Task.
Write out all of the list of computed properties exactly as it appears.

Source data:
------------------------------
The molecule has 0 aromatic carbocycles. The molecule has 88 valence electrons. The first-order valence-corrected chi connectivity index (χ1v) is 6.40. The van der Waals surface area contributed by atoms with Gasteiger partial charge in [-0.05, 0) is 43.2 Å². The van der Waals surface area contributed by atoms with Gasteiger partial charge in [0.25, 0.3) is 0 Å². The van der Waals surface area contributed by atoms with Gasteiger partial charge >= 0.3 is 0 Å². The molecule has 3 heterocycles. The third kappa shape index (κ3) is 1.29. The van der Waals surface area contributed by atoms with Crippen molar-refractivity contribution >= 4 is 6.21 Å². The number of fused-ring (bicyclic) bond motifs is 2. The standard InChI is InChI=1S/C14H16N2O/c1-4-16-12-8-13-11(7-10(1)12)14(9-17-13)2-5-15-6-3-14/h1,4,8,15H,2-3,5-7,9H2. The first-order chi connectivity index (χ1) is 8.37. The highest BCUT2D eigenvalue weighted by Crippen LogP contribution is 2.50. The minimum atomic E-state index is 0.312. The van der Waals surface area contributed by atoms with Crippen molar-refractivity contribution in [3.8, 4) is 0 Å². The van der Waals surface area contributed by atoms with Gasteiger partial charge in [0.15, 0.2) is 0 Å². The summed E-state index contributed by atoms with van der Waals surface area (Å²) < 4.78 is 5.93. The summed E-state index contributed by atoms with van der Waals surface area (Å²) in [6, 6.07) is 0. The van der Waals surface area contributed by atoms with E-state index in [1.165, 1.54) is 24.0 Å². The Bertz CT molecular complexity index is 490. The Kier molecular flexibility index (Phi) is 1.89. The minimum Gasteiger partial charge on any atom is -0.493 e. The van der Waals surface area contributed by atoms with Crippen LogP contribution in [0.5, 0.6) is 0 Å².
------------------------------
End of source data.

The molecule has 0 aromatic carbocycles. The molecule has 88 valence electrons. The first-order valence-corrected chi connectivity index (χ1v) is 6.40. The van der Waals surface area contributed by atoms with Gasteiger partial charge in [-0.05, 0) is 43.2 Å². The van der Waals surface area contributed by atoms with Gasteiger partial charge in [0.25, 0.3) is 0 Å². The van der Waals surface area contributed by atoms with Gasteiger partial charge >= 0.3 is 0 Å². The molecule has 3 heterocycles. The third kappa shape index (κ3) is 1.29. The van der Waals surface area contributed by atoms with Crippen molar-refractivity contribution >= 4 is 6.21 Å². The number of fused-ring (bicyclic) bond motifs is 2. The standard InChI is InChI=1S/C14H16N2O/c1-4-16-12-8-13-11(7-10(1)12)14(9-17-13)2-5-15-6-3-14/h1,4,8,15H,2-3,5-7,9H2. The first-order chi connectivity index (χ1) is 8.37. The highest BCUT2D eigenvalue weighted by Crippen LogP contribution is 2.50. The minimum atomic E-state index is 0.312. The van der Waals surface area contributed by atoms with Crippen molar-refractivity contribution in [3.8, 4) is 0 Å². The van der Waals surface area contributed by atoms with Gasteiger partial charge in [0.15, 0.2) is 0 Å². The summed E-state index contributed by atoms with van der Waals surface area (Å²) < 4.78 is 5.93. The summed E-state index contributed by atoms with van der Waals surface area (Å²) in [6, 6.07) is 0. The van der Waals surface area contributed by atoms with E-state index in [1.165, 1.54) is 24.0 Å². The Bertz CT molecular complexity index is 490. The Kier molecular flexibility index (Phi) is 1.89. The minimum Gasteiger partial charge on any atom is -0.493 e. The van der Waals surface area contributed by atoms with Crippen LogP contribution in [0.5, 0.6) is 0 Å².